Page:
Hungry Braves may have trouble adjusting to the new meal plan system, which now barters with meals instead of money.
Students living on campus can choose from a plan of either nine or 14 meals per week, with the meals automatically loading into the account on Sunday morning.
The unused meals for each week are not transferred or refunded.
Furthermore, at the end of the semester, leftover money will roll over into the Quick Cash as done in previous years, however, the maximum amount of rolled over cash is $100.
“As part of these changes and investments, we committed to maintain the financial structure and features of the student dining plan until further assessments could occur,” Vice President for Business Affairs Gary Anna said.
Anna said that a year ago the university made fairly significant changes to the dining operations including additions of new brands in the Michel Student Center and renovations to facilities in the Student Center, Williams Hall, University Hall and Stacks Cafe.
In addition, a variety of other changes to operating hours and meal options were affected.
The assessments for the new system were completed late last semester and included student feedback, which influenced the changes that had taken place, said Anna.
“These assessments confirmed that our meal plan cost [$1900 per semester] is among the least expensive of any university offering similar dining options,” Anna said. “Our hours of access per student are very generous.”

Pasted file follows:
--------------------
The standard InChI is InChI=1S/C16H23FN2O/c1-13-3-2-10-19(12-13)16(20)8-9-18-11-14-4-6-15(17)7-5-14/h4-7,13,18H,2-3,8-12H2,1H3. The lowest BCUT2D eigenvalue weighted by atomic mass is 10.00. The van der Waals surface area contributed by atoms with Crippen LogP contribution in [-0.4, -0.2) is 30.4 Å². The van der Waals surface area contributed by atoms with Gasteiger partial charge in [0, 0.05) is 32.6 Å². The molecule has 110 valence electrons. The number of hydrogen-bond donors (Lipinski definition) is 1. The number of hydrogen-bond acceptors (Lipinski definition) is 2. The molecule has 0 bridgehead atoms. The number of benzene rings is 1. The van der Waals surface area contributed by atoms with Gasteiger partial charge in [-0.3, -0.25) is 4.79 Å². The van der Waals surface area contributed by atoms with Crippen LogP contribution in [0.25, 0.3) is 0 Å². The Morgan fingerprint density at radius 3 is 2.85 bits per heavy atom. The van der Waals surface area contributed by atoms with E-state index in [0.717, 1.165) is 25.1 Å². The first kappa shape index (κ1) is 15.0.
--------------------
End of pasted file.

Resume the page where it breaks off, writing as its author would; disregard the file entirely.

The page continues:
According to Anna, assessments also concluded that the structure of the plan was unique. Students and parents assessing college options found the plan confusing and the concept of the rollover of unused meal money to Quick Cash was unmatched to other universities.
“In fact, we found only one other institution that offered any rollover of funds,” he said. “As a result, and considering select student feedback, the changes that have now been affected were structured.”
As far as cost benefits for the students, Anna said the changes allow Bradley Dining Services to sustain the quality, choice and multiple venues that students have suggested, but some students have their doubts.
“I personally dislike [the changes] due to the few options that are available. I have nine meals and have only used two since I have been here,” said junior social work major Jirmiah Leverette.
Leverette said that she likes that the cafeterias are open until 8 p.m., but feels forced to eat and use meals each week.
“Before, I could eat as I pleased and not have to worry about having enough meals, what day of the week it was and still having seven meals left on a Saturday night,” she said.
Leverette said she thinks students should have more than two options for customizing their meal plan, as everyone has different eating habits.
The change in prices appears to be a concern to some students as well.
“Lunch is an outrageous $6.50 if you don’t use the ‘weekly meals’,” said sophomore interactive media major Ian Karlovsky. “I’m now in a position where I’m stuck eating at the cafeterias for an entire semester, or I’ll run out of money.”